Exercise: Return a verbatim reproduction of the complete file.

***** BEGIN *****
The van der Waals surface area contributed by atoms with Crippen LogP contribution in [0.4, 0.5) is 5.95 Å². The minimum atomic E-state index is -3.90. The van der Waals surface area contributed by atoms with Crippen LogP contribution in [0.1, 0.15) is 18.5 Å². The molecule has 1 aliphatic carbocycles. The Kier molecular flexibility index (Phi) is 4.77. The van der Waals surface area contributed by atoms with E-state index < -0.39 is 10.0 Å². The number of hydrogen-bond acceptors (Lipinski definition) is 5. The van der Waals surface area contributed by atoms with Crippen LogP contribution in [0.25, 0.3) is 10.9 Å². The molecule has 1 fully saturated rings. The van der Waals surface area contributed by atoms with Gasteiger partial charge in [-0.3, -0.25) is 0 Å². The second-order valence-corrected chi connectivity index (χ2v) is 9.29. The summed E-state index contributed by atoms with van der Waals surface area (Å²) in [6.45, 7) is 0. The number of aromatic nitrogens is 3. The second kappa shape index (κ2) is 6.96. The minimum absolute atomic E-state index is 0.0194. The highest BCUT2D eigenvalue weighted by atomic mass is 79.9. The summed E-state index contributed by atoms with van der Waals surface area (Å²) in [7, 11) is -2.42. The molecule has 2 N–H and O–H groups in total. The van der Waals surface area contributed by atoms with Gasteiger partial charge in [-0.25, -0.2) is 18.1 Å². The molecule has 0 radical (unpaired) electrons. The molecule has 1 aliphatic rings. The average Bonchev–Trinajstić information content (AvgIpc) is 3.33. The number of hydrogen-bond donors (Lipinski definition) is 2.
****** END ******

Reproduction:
The van der Waals surface area contributed by atoms with Crippen LogP contribution in [0.4, 0.5) is 5.95 Å². The minimum atomic E-state index is -3.90. The van der Waals surface area contributed by atoms with Crippen LogP contribution in [0.1, 0.15) is 18.5 Å². The molecule has 1 aliphatic carbocycles. The Kier molecular flexibility index (Phi) is 4.77. The van der Waals surface area contributed by atoms with E-state index < -0.39 is 10.0 Å². The number of hydrogen-bond acceptors (Lipinski definition) is 5. The van der Waals surface area contributed by atoms with Crippen LogP contribution in [0.25, 0.3) is 10.9 Å². The molecule has 1 fully saturated rings. The van der Waals surface area contributed by atoms with Gasteiger partial charge in [-0.3, -0.25) is 0 Å². The second-order valence-corrected chi connectivity index (χ2v) is 9.29. The summed E-state index contributed by atoms with van der Waals surface area (Å²) in [6.45, 7) is 0. The number of aromatic nitrogens is 3. The second kappa shape index (κ2) is 6.96. The minimum absolute atomic E-state index is 0.0194. The highest BCUT2D eigenvalue weighted by atomic mass is 79.9. The summed E-state index contributed by atoms with van der Waals surface area (Å²) in [7, 11) is -2.42. The molecule has 2 N–H and O–H groups in total. The van der Waals surface area contributed by atoms with Gasteiger partial charge in [-0.25, -0.2) is 18.1 Å². The molecule has 0 radical (unpaired) electrons. The molecule has 1 aliphatic rings. The average Bonchev–Trinajstić information content (AvgIpc) is 3.33. The number of hydrogen-bond donors (Lipinski definition) is 2.